The Glorious Church

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A great loss to the Glorious Church Network

I am sad to announce the passing of our friend, Ed Greenbank, last Monday, June 3. Some of you have never known about Ed because he never entered the Computer Age and therefore never participated in our Glorious Church Network. But he was nevertheless instrumental in bringing many of you together.

I first met Ed in 1990 at a home group conference in Ohio. A few years later, as I was preparing to move to Pennsylvania to plant a new assembly, I received a letter from Ed. He told me in this letter of the disillusionment he had experienced at some of the churches to which he had belonged, but went on to say that he believed the underlying problem was in the leadership structure; which is to say, in the single pastor model. He then explained that he had come from a Mennonite background and that even though he knew the Mennonites were in doctrinal error, he believed that many of their assemblies were better led than some of the Apostolic churches. He attributed this to the concept of shared pastoral leadership.

This was not the first time I had heard of shared leadership, but the timing of Ed’s letter prompted me to look into it in more detail. I became convinced it was the biblical way. When I moved to Pennsylvania, my plan from the beginning was to eventually establish an elder-led assembly in accord with the biblical model. In many ways I owe our current leadership structure to the timely influence of Ed Greenbank.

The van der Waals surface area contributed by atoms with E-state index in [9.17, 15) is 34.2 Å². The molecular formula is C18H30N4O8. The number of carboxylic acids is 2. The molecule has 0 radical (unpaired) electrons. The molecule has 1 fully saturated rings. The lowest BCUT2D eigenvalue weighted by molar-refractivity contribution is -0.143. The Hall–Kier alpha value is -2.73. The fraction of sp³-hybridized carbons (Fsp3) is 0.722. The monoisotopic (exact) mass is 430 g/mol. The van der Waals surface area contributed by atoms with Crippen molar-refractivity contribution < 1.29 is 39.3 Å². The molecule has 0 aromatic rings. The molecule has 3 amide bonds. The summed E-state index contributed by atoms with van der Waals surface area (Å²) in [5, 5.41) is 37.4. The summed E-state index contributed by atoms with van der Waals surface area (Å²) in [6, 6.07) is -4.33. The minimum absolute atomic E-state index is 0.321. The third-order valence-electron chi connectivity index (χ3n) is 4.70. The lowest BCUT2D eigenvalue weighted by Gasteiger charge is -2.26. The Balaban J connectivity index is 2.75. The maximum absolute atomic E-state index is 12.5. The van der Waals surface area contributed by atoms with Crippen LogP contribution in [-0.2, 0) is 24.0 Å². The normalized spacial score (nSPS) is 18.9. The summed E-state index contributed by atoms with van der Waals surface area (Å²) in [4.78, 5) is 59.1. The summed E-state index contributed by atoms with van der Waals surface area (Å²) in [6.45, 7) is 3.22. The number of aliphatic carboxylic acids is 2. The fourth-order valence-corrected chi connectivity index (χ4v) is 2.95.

Over the years, Ed has been a loyal friend and supporter. He has purchased and given away many copies of my books. He has visited us several times in Pennsylvania, and on one of those visits I had the privilege of baptizing his daughter Connie in the name of Jesus Christ. Two years ago my wife and I visited Ed and his wife Leslie at their home in Republic, MO. They were wonderful hosts and our visit flew by far too quickly. That was the last time I saw Ed, although I have talked to him on the phone several times since them.

Ed was a steady but quiet behind-the-scenes worker for the restoration of the Apostolic church.

I can’t tell you how much he will be missed. For those of you who never met Ed, believe me when I say that his loss will be felt deeply. For those of you who did know him, at least we do not have to grieve as those who have no hope. For the day will soon come when we will be caught up together with those in the grave to meet the Lord in the air. And thus we shall always be with the Lord.

Please remember Leslie and the family in your prayers.

Your brother in the Lord Jesus,

Dave Huston

   

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